In almost a dozen years of writing about a wide range of movies in general, and westerns more than any other genre, I’ve tried to point out the type of film I happen to be talking about mainly in relation to theme, and digging down to cast an eye over subtext where appropriate. From time to time though, that approach is unsuitable for the simple reason that the movie in question was conceived and shot as an almost pure exercise in entertainment. Now this is just an observation, a statement of fact as I see it, and not a criticism of the work. I see Colt .45 (1950) very much in that light, a movie primarily concerned with delivering an hour and a quarter of polished and fast-moving diversion, with no more than the occasional flick of a hat brim in the direction of meatier matters.
There have been a handful of westerns borrowing their titles from firearms – Winchester ’73 and Springfield Rifle, for example – and thus building the plot around the importance of those weapons to the characters. Colt .45 is all about the famous revolvers and how their use or misuse affects the lives of those who come into contact with them. One could, I guess, argue that there is a point to be made, and one which is indeed alluded to, concerning the ethics and responsibilities of guns and their users. However, it’s not expanded on in any great detail in the movie and therefore not an aspect I’m going to delve deeply into either – I’m sure there are a variety of opinions on the issue and I want to head off any potential friction by pointing out that there are many other fora to be found around the internet better suited to the expression of any such views so I’d be pleased if we could refrain from setting off down that particular path here.
Leaving that aspect aside, what we have is a pretty straightforward quest for justice yarn as pistol salesman Steve Farrell (Randolph Scott) finds himself not only robbed of the guns he’s been promoting, but also accused and imprisoned as an accomplice of the man who stole them. That man is Jason Brett (Zachary Scott), an ambitious sociopath who sees his new acquisitions as a handy means of obtaining the money and power he covets. The plot is essentially the story of Farrell’s determination to get the guns back and restore his own reputation. Along the way, he will encounter a weak-willed miner (Lloyd Bridges), his tough and resourceful wife (Ruth Roman), and a corrupt and dissembling sheriff (Alan Hale).
As I said above, the film doesn’t have a great deal of depth, but nor has it any pretensions. It’s aim is to tell a familiar story in a brisk and breezy manner, and it fulfills that ambition admirably. The main highlight in director Edwin L Marin’s filmography is possibly the very enjoyable John Wayne/Ella Raines western Tall in the Saddle. He’d made a lot of programmers including a couple of Philo Vance mysteries before moving on to a number of noir thrillers with George Raft, and had then seemingly settled into a run of solid westerns with Randolph Scott before his untimely death at the age of 52. Colt .45 is a pacy affair, packing a lot of story and incident into its brief running time and even manages to paint its Indian characters in a positive and sympathetic, albeit a very superficial, light. A major plus is the Technicolor cinematography of Wilfrid M Cline which has both the interiors and the location work on the Iverson Ranch looking especially fine.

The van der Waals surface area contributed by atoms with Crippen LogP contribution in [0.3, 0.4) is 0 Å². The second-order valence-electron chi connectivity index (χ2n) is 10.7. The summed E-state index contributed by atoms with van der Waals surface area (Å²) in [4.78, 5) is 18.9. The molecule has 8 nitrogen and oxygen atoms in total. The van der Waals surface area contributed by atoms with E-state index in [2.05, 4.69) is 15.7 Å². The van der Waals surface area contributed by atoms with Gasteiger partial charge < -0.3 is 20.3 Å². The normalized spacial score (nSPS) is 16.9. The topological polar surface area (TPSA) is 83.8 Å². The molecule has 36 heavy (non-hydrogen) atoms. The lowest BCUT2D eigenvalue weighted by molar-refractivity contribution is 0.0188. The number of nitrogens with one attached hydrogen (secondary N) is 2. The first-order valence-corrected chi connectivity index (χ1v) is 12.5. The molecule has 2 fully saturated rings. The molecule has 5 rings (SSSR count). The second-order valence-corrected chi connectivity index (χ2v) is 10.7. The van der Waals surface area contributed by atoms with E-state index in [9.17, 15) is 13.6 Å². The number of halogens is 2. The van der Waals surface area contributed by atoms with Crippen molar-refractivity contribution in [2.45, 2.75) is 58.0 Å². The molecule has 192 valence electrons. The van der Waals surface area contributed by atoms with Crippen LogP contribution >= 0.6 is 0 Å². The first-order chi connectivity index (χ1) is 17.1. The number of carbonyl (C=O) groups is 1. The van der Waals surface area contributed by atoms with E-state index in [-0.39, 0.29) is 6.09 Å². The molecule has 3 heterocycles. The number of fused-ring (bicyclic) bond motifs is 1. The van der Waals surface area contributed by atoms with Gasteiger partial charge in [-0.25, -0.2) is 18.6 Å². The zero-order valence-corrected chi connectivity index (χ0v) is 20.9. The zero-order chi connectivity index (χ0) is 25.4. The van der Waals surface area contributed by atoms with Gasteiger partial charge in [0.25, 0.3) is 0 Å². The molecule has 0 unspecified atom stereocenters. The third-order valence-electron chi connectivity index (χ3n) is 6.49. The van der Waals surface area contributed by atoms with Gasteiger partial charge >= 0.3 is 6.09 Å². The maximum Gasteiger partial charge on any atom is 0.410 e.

I can’t help thinking of Colt .45 as a Saturday afternoon movie, partly because of its no nonsense approach but also because that would have been how I first experienced it on TV at some time back in the mid or late 1970s. Randolph Scott was a great hero to me as a small boy and those screenings of his westerns were a big influence on my view of cinema during my formative years. Somehow, that has never left me and I still get a buzz when I sit down and revisit one of these fast-moving efforts. Scott is a typical straight arrow in this, with all the pride and nobility that was innate to him but lacking the complexity and inner hurt he would perfect in the coming years – sure there is a touch of emotional bruising there but it’s not explored to any extent.
Zachary Scott is a sound villain, probably too loud and overbearing at the beginning but dialing it back and settling down as the plot unfolds and his character nears his goal. In many ways, the strongest presence in the movie is that of Ruth Roman. She always had an air of a tough broad on screen and gets plenty of opportunities to play a dominant part in this movie – doing some hard riding, getting shot, blasting her way out of captivity and even knocking the leading man out cold at one point. In contrast, Lloyd Bridges is all hand-wringing angst and self-doubt as her ineffectual husband, a neat study in weakness and venality in fact. And a word too for Alan Hale in one of his last roles. For me, he’ll forever be the sidekick of a laughing and swaggering Errol Flynn, a slightly bumbling but true companion. There’s still a suggestion of that twinkle in his eye as his sheriff attempts to play the two ends against the middle, and it’s a pleasure to see him grace another movie for the studio with which he did such great work over the preceding two decades.
I’m not sure how easy it is to locate Colt .45 for viewing these days. It was released on DVD a good few years ago by Warner Brothers as a triple feature, with Fort Worth and Tall Man Riding, but that might be out of print now. Anyway, it’s a most enjoyable western, of that type which seeks to occupy and engage you for a little over an hour and does exactly that with considerable ease.